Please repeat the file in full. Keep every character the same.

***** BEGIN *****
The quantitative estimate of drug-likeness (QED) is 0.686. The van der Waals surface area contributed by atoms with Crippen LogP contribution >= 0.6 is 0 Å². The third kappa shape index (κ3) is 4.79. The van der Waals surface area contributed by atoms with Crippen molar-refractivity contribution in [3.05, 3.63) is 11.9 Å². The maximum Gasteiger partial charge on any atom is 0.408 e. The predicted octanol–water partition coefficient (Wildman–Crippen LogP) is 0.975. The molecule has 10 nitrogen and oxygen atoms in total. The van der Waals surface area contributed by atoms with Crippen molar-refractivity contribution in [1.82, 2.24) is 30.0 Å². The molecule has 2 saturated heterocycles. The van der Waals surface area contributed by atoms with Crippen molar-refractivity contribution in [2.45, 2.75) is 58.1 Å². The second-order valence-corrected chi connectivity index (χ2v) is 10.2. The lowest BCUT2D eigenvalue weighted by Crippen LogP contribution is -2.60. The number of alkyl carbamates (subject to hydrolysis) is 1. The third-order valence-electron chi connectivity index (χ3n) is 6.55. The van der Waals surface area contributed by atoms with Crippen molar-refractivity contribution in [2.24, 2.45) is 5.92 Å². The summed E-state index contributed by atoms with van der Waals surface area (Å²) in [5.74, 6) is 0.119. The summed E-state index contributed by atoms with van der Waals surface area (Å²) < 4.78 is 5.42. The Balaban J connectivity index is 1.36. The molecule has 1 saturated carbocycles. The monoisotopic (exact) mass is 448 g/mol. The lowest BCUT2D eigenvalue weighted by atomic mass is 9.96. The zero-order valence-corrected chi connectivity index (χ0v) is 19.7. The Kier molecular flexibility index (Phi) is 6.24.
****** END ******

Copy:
The quantitative estimate of drug-likeness (QED) is 0.686. The van der Waals surface area contributed by atoms with Crippen LogP contribution >= 0.6 is 0 Å². The third kappa shape index (κ3) is 4.79. The van der Waals surface area contributed by atoms with Crippen molar-refractivity contribution in [3.05, 3.63) is 11.9 Å². The maximum Gasteiger partial charge on any atom is 0.408 e. The predicted octanol–water partition coefficient (Wildman–Crippen LogP) is 0.975. The molecule has 10 nitrogen and oxygen atoms in total. The van der Waals surface area contributed by atoms with Crippen molar-refractivity contribution in [1.82, 2.24) is 30.0 Å². The molecule has 2 saturated heterocycles. The van der Waals surface area contributed by atoms with Crippen molar-refractivity contribution in [2.45, 2.75) is 58.1 Å². The second-order valence-corrected chi connectivity index (χ2v) is 10.2. The lowest BCUT2D eigenvalue weighted by Crippen LogP contribution is -2.60. The number of alkyl carbamates (subject to hydrolysis) is 1. The third-order valence-electron chi connectivity index (χ3n) is 6.55. The van der Waals surface area contributed by atoms with Crippen molar-refractivity contribution in [2.24, 2.45) is 5.92 Å². The summed E-state index contributed by atoms with van der Waals surface area (Å²) in [5.74, 6) is 0.119. The summed E-state index contributed by atoms with van der Waals surface area (Å²) < 4.78 is 5.42. The Balaban J connectivity index is 1.36. The molecule has 1 saturated carbocycles. The monoisotopic (exact) mass is 448 g/mol. The lowest BCUT2D eigenvalue weighted by atomic mass is 9.96. The zero-order valence-corrected chi connectivity index (χ0v) is 19.7. The Kier molecular flexibility index (Phi) is 6.24.